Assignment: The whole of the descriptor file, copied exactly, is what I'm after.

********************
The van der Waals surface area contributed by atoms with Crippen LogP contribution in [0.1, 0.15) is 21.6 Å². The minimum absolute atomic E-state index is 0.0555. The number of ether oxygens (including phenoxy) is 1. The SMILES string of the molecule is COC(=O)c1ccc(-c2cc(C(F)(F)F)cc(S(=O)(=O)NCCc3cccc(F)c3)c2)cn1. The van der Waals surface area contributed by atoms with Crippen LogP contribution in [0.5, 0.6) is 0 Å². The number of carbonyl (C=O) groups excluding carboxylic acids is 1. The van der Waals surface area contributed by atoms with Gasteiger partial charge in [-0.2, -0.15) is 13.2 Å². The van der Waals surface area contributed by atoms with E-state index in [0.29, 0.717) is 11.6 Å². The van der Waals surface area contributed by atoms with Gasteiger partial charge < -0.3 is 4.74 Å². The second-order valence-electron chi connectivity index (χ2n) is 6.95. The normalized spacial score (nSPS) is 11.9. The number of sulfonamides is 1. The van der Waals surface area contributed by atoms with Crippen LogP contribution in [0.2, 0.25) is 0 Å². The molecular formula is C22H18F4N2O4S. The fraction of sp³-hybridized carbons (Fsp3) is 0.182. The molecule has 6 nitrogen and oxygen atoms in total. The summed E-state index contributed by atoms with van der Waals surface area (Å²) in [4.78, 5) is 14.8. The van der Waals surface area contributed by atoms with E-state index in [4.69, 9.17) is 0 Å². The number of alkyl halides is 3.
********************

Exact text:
The van der Waals surface area contributed by atoms with Crippen LogP contribution in [0.1, 0.15) is 21.6 Å². The minimum absolute atomic E-state index is 0.0555. The number of ether oxygens (including phenoxy) is 1. The SMILES string of the molecule is COC(=O)c1ccc(-c2cc(C(F)(F)F)cc(S(=O)(=O)NCCc3cccc(F)c3)c2)cn1. The van der Waals surface area contributed by atoms with Crippen LogP contribution in [0.5, 0.6) is 0 Å². The number of carbonyl (C=O) groups excluding carboxylic acids is 1. The van der Waals surface area contributed by atoms with Gasteiger partial charge in [-0.2, -0.15) is 13.2 Å². The van der Waals surface area contributed by atoms with E-state index in [0.29, 0.717) is 11.6 Å². The van der Waals surface area contributed by atoms with Gasteiger partial charge < -0.3 is 4.74 Å². The second-order valence-electron chi connectivity index (χ2n) is 6.95. The normalized spacial score (nSPS) is 11.9. The number of sulfonamides is 1. The van der Waals surface area contributed by atoms with Crippen LogP contribution in [0.2, 0.25) is 0 Å². The molecular formula is C22H18F4N2O4S. The fraction of sp³-hybridized carbons (Fsp3) is 0.182. The molecule has 6 nitrogen and oxygen atoms in total. The summed E-state index contributed by atoms with van der Waals surface area (Å²) in [4.78, 5) is 14.8. The van der Waals surface area contributed by atoms with E-state index in [4.69, 9.17) is 0 Å². The number of alkyl halides is 3.